Last week: 5-5. So far this year: 28-8.

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I got the chance to watch Alabama play in person on Saturday, and Alabama’s win over Colorado State was telling in many ways.

Alabama is obviously struggling with injuries on the defensive side of the ball, so it should have come as no surprise when the Rams were able to pile up a bunch of yards against the Crimson Tide. Also, for whatever reason, Alabama seemed to substitute a little more freely in this game and perhaps a little earlier than they normally would, which may have contributed to their lack of crispness throughout the game.

On the positive side of the coin, quarterback Jalen Hurts played well and Alabama’s running game seemed to be headed toward mid-season form. Alabama also had no interceptions and no lost fumbles, which bodes well for a team that will open conference play this coming Saturday against Vanderbilt.

Vanderbilt is riding high with a 3-0 record, but reality will likely set in for the Commodores around 2:30 p.m. on Saturday. Alabama hasn’t played Vanderbilt in Nashville in around a decade, but I don’t figure the home field advantage will help Vanderbilt that much. In many ways, the “real season” begins for Alabama on Saturday, and it’ll be interesting to see if the Crimson Tide can get off on the right foot. Like most folks, I would be shocked if Vanderbilt upsets Alabama, but I’ll be almost just as shocked if this one is close after the third quarter.

Today in History for Sept. 21, 2017

Mark Childress
Sept. 21, 1452 – Girolamo Savonarola was born in Ferrara, Italy.


Sept. 21, 1645 – Canadian explorer Louis Jolliet was born near Quebec City, Canada.

Sept. 21, 1692 – In connection with the Salem witchcraft trials, Robert Mailea was accused of being a witch.

Sept. 21, 1776 - The Great Fire of New York destroyed 10 to 25 percent of the city, shortly after the city was occupied by British forces during the American Revolution.

Sept. 21, 1776 - Nathan Hale was captured while sailing Long Island Sound en route to American-controlled territory. He was executed the next day for spying.

Sept. 21, 1779 - Louisiana governor and Spanish military officer Bernardo de Galvez, with the aid of American troops and militia volunteers, captured the British post and garrison at Baton Rouge, located in what was then British-controlled West Florida.

Sept 21, 1780 – During the American Revolution, American General Benedict Arnold met with British Major John Andre to discuss handing over West Point to the British, in return for the promise of a large sum of money and a high position in the British army. The plot was foiled and Arnold, a former American hero, became synonymous with the word “traitor.”

Sept. 21, 1784 - "The Pennsylvania Packet and Daily Advertiser" was published for the first time in Philadelphia. It was the first daily paper in America.

Sept. 21, 1820 - Union Civil War General John Fulton Reynolds was born in Lancaster, Pa. Reynolds commanded the left wing of the Army of the Potomac during the Gettysburg, Pa. campaign and on the morning of July 1, he rode into Gettysburg and placed his force in front of advancing Confederates, forcing Union General George Meade, commander of the Army of the Potomac, to fight. The 42-year-old Reynolds was killed that day, most likely by a Confederate volley, and was buried in Lancaster, his birthplace.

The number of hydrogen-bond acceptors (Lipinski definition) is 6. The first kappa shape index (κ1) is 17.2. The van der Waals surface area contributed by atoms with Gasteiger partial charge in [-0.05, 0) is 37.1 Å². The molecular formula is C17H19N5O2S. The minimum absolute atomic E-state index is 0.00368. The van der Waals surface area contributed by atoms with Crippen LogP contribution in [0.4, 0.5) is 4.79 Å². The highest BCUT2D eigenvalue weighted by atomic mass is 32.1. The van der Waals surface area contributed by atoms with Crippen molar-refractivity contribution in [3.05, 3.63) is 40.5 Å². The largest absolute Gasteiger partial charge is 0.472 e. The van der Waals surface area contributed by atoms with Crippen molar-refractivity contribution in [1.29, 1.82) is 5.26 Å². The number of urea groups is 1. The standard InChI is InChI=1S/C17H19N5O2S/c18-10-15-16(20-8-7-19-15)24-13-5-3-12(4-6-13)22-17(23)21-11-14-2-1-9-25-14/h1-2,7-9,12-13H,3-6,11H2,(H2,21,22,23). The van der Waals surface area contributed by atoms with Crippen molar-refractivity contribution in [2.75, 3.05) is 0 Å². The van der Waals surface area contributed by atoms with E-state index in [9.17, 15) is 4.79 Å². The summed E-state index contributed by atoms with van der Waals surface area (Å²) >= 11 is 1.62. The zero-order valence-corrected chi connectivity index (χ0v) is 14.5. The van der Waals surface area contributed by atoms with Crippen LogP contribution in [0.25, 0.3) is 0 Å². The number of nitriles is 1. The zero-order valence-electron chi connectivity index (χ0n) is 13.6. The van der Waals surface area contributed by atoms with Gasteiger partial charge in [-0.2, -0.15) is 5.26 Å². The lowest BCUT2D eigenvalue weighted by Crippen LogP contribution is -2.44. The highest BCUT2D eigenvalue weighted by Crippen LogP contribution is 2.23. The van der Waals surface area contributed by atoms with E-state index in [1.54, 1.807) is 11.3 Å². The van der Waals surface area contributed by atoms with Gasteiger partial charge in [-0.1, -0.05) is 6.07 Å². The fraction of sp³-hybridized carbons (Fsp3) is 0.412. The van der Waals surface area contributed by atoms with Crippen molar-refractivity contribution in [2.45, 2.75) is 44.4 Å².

Sept. 21, 1823 - Joseph Smith Jr. reported his initial visitation with the Angel Moroni. Smith said the angel led him to gold plates buried near his home in western New York; some of the plates he later translated into the Book of Mormon.

Sept. 21, 1841 – Former Alabama governor John Murphy of Monroe County, Ala. died at his plantation in Clarke County and was buried at Gosport. He was 54 or 55 years old.

Sept. 21, 1858 – Former Alabama Governor and U.S. Senator Arthur P. Bagby passed away in Mobile, Ala. around the age of 64. Born in Louisa County, Va., in 1794, he arrived at Claiborne in 1818 with his worldly belongings tied in a handkerchief and affixed to a stick over his shoulder. He studied law and was admitted to the bar in 1819 and opened a practice in Claiborne. He served in the Alabama State House of Representatives and in the Alabama State Senate. In 1837, he was elected as the tenth Governor of Alabama, serving until 1841. After his term, he was elected to the United States Senate to fill the vacancy caused by the resignation of Clement C. Clay. He was later appointed Minister to Russia and later served as a member of the commission to codify the State laws of Alabama in 1852. He was buried in Magnolia Cemetery in Mobile.

Sept. 21, 1862 – During the Civil War, skirmishes were fought at San Pedro Crossing, Ariz.; on the Yreka Road, near Forth Crook, Calif.; at Cassville, Mo.; at Van Buren, Tenn.; and at Donaldsonville, La.

Sept. 21, 1862 – During the Civil War, a five-day Federal expedition began from Carrollton to Donaldsonville in Louisiana.